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Ian D. Colvin

Rhodes Keeps His Terms

But I would give a false idea of Rhodes's life if I told the story of these seventeen years as if diamonds and the making of wealth were his only or even his chief interest. It is strange, it is almost miraculous, that in the first half of that time Rhodes should be living the life of the Oxford undergraduate, and in the second half, of the South African statesman. Rhodes never cared for money either for itself or for the pleasure it is fabled to give. He sought for money to accomplish his ends, and these ends were not selfish, but nothing less than the good of his country. There is warrant for saying that in the early seventies he had already determined to devote his life to the service of the Empire, and to the end this remained his single aim. And with this devotion to the cause of England, he loved her soil and her people, and he loved the honour and learning of Oxford. I do not know how he came to fall in love with Oxford, for Bishop's Stortford is on the way to Cambridge and his father was a Trinity College man. But Rhodes loved beauty, he loved caste, he loved tradition, he loved the poetry, or, as might be said, the soul of Old England. And all this is to be found, as some think, in richest measure under the royal towers of Oxford. Cambridge holds a more austere and Puritan tradition, and Rhodes was a humanist. He belonged to the age not of Cromwell, but Elizabeth. He had the chivalry, the poetry, the vast and human conceptions of our English Renaissance. So I think in spirit he was drawn to Oxford.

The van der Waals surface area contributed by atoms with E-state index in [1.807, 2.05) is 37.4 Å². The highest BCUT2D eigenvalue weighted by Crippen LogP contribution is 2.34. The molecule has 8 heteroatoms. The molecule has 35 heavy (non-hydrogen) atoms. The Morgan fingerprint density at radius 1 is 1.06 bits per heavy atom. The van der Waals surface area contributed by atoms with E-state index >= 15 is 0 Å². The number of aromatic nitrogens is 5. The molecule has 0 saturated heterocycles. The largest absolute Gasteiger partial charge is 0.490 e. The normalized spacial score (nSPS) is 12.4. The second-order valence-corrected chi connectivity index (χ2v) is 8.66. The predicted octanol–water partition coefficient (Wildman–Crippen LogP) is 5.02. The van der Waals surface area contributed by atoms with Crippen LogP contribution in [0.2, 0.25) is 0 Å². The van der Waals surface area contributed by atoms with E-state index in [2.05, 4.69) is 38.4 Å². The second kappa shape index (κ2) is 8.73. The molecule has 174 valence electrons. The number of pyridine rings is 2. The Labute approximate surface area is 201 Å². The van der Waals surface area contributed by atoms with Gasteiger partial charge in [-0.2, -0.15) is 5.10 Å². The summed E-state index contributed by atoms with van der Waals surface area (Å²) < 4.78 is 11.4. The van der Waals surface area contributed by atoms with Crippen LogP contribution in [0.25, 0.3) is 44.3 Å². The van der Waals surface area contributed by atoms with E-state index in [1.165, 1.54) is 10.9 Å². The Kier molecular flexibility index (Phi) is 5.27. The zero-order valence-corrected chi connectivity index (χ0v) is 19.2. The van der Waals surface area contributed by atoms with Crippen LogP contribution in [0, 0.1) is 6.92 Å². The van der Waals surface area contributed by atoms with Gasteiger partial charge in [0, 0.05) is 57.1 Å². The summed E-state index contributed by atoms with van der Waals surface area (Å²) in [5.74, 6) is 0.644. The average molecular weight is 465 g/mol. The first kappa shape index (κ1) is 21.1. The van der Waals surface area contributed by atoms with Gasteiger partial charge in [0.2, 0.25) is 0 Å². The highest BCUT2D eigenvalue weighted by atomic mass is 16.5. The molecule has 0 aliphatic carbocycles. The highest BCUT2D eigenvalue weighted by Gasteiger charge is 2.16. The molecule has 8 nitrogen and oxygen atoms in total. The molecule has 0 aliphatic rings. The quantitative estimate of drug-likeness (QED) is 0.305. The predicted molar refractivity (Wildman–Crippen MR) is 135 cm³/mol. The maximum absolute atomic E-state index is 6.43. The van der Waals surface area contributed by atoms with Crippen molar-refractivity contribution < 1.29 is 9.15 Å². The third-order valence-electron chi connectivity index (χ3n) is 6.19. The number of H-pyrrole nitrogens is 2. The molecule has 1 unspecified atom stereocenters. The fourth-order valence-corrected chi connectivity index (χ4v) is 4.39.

Oriel was his college. He matriculated on 13th October 1873, and kept the Michaelmas term. He was there through three terms in 1876, spending the long vacation at Kimberley; in 1877 he kept all four terms, but again went to Kimberley for the long vacation. In 1878 he kept three terms before returning to South Africa, and in 1881, a marvellous year, he took his seat in the Cape Parliament in April, and graduated at Oxford in December. He was not a worker at Oxford; perhaps he looked upon it as a delightful holiday. He was taken for "a good, quiet fellow, with the instincts of an Englishman," and attained a modest degree of eminence as Master of the Drag Hunt in 1876. One college friend quoted by Michell says: "I remember he was keen on polo, which was not so common in those days. I went with him to a wine, and was amused to notice how much older in manner the other undergraduates were than Cecil. They were full of that spurious wisdom assumed by many young men as a defensive armour, an armour he did not require." It is, indeed, amusing to think of him discussing life and politics with the undergraduate upon equal terms, and then returning to Africa to hold his own against some of the ablest financial and political minds of his generation. "We used to chaff him," says another, "about his long vacation trips to South Africa, when he always cheerily replied that we would be surprised one day at developments there." It was a double life, but, as we shall see, it had a single purpose.